‘Tis the season to buy local
Published 7:15 pm Thursday, November 19, 2009
With the holiday season fast approaching, giving will naturally become top of mind. While many of us will focus on what gifts to purchase, it’s just as important to think about where you buy them. This year, please consider spending your dollars at locally owned stores.
Small independent businesses are the backbone of our communities and the primary economic driver in Virginia and the nation. Small businesses pay 45 percent of the total U.S. payroll and have generated 60-80 percent of the net new jobs every year for the past decade.
Large businesses have cut employees; small businesses are holding their own. Small businesses with fewer than 100 employees provide work for 41-million Americans.
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Big-box national chains spend a great deal of money each year on advertising campaigns designed to lure you into their stores. But when that money leaves your wallet, much of it also leaves town.
When you buy local, the majority of the revenue remains in the community. For every $100 spent at an independent business, $45 is returned directly to the area economy – more than three times the return gained from dollars spent at a national chain.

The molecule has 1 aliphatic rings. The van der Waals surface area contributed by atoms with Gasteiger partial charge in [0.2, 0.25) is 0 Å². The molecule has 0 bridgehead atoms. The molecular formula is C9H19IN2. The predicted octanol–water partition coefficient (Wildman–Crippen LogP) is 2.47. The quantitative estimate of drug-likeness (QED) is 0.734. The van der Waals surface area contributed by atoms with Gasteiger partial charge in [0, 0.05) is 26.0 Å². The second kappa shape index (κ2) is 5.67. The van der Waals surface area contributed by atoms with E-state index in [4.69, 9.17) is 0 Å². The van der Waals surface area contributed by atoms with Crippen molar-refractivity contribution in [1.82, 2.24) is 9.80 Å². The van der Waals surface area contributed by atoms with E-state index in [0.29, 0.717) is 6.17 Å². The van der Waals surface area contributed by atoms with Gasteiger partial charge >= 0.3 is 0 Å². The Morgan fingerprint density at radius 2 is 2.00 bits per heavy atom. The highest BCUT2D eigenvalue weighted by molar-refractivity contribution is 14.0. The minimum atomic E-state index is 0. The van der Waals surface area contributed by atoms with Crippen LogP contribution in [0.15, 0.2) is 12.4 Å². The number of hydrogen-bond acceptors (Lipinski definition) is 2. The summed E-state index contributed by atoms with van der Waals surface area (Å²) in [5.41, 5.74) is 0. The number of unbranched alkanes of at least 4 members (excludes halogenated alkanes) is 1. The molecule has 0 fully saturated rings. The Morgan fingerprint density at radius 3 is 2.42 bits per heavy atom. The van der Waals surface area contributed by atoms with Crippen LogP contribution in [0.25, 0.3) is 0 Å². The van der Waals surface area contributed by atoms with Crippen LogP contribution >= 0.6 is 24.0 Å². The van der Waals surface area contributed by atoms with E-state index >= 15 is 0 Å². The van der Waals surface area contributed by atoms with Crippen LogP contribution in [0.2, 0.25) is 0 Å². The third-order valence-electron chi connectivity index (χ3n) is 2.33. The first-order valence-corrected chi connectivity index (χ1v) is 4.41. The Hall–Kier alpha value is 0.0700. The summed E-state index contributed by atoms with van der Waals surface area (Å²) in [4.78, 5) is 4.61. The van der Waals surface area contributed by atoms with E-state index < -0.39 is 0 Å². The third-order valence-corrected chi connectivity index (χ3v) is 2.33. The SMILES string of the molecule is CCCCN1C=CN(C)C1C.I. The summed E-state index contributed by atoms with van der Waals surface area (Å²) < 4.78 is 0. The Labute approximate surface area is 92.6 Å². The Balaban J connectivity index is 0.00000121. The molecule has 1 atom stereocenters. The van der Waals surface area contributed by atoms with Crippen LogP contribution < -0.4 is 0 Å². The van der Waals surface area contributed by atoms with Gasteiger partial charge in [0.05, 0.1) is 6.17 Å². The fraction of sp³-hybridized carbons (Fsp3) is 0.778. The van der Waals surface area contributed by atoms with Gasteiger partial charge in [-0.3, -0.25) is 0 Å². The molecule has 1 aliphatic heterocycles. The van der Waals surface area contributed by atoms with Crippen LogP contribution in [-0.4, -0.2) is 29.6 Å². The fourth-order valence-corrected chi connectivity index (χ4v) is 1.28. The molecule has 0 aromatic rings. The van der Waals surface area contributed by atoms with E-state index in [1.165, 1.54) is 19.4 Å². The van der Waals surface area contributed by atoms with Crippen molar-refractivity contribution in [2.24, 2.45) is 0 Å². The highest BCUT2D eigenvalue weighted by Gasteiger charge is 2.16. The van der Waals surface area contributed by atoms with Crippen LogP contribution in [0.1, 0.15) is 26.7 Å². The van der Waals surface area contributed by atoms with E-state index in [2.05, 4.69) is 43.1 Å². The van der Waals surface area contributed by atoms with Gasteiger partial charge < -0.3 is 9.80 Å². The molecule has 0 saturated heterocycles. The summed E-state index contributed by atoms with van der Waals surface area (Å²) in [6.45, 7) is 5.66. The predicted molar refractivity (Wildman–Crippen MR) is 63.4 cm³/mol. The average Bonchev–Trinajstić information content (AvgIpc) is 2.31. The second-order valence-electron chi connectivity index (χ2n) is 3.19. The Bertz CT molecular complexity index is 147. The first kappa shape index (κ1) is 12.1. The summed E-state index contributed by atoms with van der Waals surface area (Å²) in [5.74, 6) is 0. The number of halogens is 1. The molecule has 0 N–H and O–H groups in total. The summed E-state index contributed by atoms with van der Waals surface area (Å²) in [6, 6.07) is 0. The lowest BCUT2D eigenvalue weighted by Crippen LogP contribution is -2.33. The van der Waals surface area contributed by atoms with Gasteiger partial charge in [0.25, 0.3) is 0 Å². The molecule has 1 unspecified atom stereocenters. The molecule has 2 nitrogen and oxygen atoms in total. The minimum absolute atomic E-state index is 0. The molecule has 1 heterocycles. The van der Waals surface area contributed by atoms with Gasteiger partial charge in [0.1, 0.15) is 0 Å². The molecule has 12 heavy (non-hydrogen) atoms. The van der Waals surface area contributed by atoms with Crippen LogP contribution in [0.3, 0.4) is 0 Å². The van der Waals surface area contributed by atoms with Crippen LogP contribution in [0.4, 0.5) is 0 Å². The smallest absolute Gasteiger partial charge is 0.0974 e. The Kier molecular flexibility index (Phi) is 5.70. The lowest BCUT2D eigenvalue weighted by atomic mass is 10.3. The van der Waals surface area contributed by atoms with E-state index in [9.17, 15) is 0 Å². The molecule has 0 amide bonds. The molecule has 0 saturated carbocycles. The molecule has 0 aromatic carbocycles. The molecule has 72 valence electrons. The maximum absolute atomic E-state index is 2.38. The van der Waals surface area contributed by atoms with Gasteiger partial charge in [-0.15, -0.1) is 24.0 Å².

Think about it: Local retailers are your friends and neighbors. They’re the ones who sponsor your son’s little league team and support countless community charities. They’re the people we interact with personally.
They’re also the ones who make purchases from other local businesses and service providers – contractors, accountants, insurance brokers, computer consultants, attorneys, sign makers, among others – continuing to strengthen the economic base of the community.
What’s more, they’re the kind of establishments that give a community character. Local stores tend to carry many one-of-kind items that tell the person you’re shopping for that you put a great deal of thought into his or her gift. Plus, as more and more communities attract the same collection of cookie-cutter businesses, a marketplace of thousands of small businesses is the best way to ensure innovation and low prices over the long-term.
A multitude of small businesses, each selecting products based not on a national sales plan but on their own interests and the needs of their local customers, guarantees a much broader range of product choices.
When you think about it, buying local is sort of like recycling: It takes a little time to readjust your behavior, but eventually it becomes second nature. If there was ever a time to begin the practice, it’s right now.
By keeping your holiday dollars local, you are, in effect, purchasing two presents – the one you buy directly and the one that enables the local retailer to remain a community resource.